Hastings Law Journal


Professor Tremblay's Essay addresses "rebellious" lawyering, that strain of lawyering which empowers clients. His Essay seeks to explore some of the institutional and ethical barriers that prevent easy implementation of this powerful and attractive view of lawyering. He describes two strands within rebellious lawyering literature: the "collectivist" theme, which argues that effective lawyering for the poor must include collective, organizing efforts that look beyond intrasystemic relief; and the "client voice" theme, which encourages collaborative, nonhierarchical participation by clients in their legal casework. While these two themes are present in much of the literature, he believes that in some ways they may conflict.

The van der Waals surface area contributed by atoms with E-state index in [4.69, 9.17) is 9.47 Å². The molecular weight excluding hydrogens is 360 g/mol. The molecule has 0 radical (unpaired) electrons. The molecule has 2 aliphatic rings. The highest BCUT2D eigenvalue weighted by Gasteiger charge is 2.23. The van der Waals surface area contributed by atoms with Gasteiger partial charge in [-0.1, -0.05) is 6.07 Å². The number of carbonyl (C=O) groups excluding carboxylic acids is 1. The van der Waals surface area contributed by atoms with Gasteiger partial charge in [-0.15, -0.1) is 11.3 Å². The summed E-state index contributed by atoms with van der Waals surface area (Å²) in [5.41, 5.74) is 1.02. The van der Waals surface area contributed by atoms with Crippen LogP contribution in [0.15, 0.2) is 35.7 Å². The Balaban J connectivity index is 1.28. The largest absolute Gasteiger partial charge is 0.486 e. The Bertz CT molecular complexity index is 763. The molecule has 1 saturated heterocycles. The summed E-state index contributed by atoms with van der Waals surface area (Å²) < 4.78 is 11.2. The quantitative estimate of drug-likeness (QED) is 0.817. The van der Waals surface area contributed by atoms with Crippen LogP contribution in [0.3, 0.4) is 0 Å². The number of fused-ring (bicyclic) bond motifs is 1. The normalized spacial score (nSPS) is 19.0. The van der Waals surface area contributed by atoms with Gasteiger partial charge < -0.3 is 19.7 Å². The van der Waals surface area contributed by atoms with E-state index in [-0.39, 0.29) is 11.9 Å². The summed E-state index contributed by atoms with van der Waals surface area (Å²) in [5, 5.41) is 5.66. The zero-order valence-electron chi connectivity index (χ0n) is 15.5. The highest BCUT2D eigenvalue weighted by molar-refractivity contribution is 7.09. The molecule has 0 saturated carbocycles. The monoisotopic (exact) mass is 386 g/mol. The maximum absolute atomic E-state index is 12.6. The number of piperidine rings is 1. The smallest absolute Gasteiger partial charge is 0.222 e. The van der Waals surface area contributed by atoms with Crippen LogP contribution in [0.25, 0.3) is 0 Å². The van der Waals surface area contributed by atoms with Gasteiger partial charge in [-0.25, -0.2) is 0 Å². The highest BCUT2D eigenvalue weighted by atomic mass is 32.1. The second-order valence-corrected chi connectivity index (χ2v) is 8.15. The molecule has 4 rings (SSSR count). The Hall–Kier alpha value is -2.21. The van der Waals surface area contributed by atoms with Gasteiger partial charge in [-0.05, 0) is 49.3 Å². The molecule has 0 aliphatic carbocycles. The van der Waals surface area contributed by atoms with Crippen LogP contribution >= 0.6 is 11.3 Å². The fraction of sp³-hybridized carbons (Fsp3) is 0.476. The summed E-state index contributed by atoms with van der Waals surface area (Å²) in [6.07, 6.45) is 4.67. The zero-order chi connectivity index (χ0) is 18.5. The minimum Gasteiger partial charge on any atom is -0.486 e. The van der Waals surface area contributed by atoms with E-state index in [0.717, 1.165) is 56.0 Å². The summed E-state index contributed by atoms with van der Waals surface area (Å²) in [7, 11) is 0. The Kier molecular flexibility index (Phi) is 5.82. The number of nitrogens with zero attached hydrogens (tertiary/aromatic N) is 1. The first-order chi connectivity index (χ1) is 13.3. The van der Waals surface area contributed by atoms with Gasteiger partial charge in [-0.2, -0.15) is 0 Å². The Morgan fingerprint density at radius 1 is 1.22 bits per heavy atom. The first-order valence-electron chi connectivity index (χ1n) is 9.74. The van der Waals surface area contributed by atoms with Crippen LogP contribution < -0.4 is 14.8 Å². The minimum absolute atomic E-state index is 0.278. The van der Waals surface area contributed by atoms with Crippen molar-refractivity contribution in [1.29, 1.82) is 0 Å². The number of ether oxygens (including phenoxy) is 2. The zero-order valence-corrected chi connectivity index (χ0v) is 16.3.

Professor Tremblay argues that rebellious lawyering is at base future-oriented, and as such requires sacrifice of short-term, and perhaps illusory, conventional gains in return for long-term, and likely much more meaningful, benefits for disempowered people. If that observation is correct, lawyers must confront the ethical and justice-based difficulty of foregoing present goods for future reward. In exploring this tension he looks to biomedical ethical scholarship, which has spent much time evaluating the "rescue mission," and how it interferes with preventive measures that might be more just and efficient.

The Essay concludes by noting the problems inherent in seeking institutional macroallocation policies within the legal services community favoring the rebellious view. It also notes the tension between the "client voice" emphasis and the sacrificing model of the collectivist theme.

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